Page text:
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The French community in Catalonia takes a left turn

Last Sunday Socialist candidate François Hollande won the French presidential elections. After 17 years of conservative government the French voted for change including the French community of Catalonia, which had the possibility to express itself in 19 polling stations set up all around Catalonia. Between the first round of voting -two weeks ago- and the second round, the rate of electoral participation in Catalonia increased from 37,5% to 42%. The Franco-Catalan community came out strongly in favour of the Socialist candidate, with 52.79 % for Hollande as against the figure of 42.21% who voted for Sarkozy.

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08 May 2012 04:38 PM

by

Hannah Landau

Barcelona (CNA).- Catalonia plays host to the largest number of French residents in Spain and to allow them to participate in the Presidential Elections the French Consulate in Barcelona established polling stations in nineteen Catalan cities including Barcelona, Figueres, Girona and Reus. According to official figures from the Consulate in Barcelona more French residents turned up at polling stations to participate in the final round, increasing from 37.5% at the first round to 42% last Sunday. The Franco-Catalan community came out strongly in favour of the Socialist candidate, with 52.79 % for Hollande as against the figure of 42.21% who voted for Sarkozy.


Catalonia, often called the \u201CFrench Eldorado\u201D provides a home to no less than 25,000 officially registered voters, 8,000 more than the figure of 17,000 for the 2007 face-off  between Nicolas Sarkozy and Segolène Royal. While in the case of mainland France analysts underlined the low rate of abstention -under 20%-, in Catalonia this rate almost reached 60% as only 9,700 voters turned up at the polls.

The reason behind this seems to lie in the fact that French citizens living in Catalonia find themselves unable to identify with any candidate. This lack of enthusiasm and confidence in election promises was demonstrated at the Catalan ballot boxes during the last Presidential Elections. For Olivier, a 47 year-old corporate manager, the electoral campaign was interesting to follow but not enough so to vote. He moved to Catalonia 5 years ago but does not feel so involved in French issues as he does by wider European issues. However, in some Franco-Catalan cities, like Perpignan, inhabitants paid more attention to the campaign. Charly, a 20 year-old student living in Barcelona, is from this southern French town with a strong presence of Catalan culture, traditions and language, and he followed the elections closely and turned up to vote.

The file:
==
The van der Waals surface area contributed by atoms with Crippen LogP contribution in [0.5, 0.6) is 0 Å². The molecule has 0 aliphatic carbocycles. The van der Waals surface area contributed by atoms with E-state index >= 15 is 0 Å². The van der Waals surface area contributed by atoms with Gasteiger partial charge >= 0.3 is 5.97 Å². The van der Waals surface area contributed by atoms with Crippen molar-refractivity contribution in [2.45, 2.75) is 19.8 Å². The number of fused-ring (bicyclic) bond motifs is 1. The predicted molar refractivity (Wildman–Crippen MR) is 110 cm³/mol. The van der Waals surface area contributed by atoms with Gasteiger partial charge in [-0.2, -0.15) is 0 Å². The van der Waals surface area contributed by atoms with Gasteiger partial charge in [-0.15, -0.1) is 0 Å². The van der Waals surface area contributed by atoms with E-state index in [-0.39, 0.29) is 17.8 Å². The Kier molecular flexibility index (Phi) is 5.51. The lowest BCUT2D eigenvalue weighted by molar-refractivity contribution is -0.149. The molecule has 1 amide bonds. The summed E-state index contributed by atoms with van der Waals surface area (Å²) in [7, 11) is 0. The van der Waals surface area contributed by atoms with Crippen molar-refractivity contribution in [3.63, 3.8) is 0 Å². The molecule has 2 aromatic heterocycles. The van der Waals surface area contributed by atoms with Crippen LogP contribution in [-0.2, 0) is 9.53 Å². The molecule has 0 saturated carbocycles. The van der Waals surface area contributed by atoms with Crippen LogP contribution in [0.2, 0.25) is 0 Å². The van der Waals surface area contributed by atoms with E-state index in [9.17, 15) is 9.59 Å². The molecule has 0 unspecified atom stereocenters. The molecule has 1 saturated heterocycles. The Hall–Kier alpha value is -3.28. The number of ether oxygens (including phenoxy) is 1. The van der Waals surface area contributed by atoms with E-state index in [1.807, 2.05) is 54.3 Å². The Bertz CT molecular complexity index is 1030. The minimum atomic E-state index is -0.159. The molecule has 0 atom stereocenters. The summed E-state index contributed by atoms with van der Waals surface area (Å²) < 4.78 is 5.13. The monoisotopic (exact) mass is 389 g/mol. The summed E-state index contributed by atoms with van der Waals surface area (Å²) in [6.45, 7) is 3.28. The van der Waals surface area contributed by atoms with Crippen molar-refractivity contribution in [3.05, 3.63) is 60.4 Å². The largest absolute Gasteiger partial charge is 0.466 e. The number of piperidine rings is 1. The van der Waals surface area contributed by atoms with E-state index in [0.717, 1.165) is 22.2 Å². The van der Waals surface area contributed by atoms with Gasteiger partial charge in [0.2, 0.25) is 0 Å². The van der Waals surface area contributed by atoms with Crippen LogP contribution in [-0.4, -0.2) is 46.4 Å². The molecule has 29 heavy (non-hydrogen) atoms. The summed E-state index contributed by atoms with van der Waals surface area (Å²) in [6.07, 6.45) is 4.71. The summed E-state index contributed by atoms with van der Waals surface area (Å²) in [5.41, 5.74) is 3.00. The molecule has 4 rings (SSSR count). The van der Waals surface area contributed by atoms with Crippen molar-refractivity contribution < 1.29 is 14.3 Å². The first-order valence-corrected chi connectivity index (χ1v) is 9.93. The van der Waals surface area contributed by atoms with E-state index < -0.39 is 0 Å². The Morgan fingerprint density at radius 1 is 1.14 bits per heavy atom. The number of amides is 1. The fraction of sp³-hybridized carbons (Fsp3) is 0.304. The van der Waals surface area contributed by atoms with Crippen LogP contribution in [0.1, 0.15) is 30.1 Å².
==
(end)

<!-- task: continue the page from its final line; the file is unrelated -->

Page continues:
What is certain is that the number of voters registered on the list for the second ballot increased from 23,574 to 23,765 people and the number of voters rose to 9,746 which equals a 42% participation rate. Local observers consider that after a severe economic crisis and too many recent political scandals, the French community abroad tried to rebuild the future of the country thanks to a new power shift. After François Mitterrand was driven out by the right, the country has once again turned left. The Franco-Catalan community shared this opinion, with 52,79 % for Hollande against 42,21% for Sarkozy.

Spain, which ousted a Socialist government in November, now has the task of establishing a working relationship with the new French President. Rajoy declared on Monday that \u201Cmy obligation is to get on with him for the well-being of Europe\u201D.

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  • French citizens voting in polling station set up at Barcelona's Lycée Français (by N. Julià)

  • French citizens voting in polling station set up at Barcelona's Lycée Français (by N. Julià)

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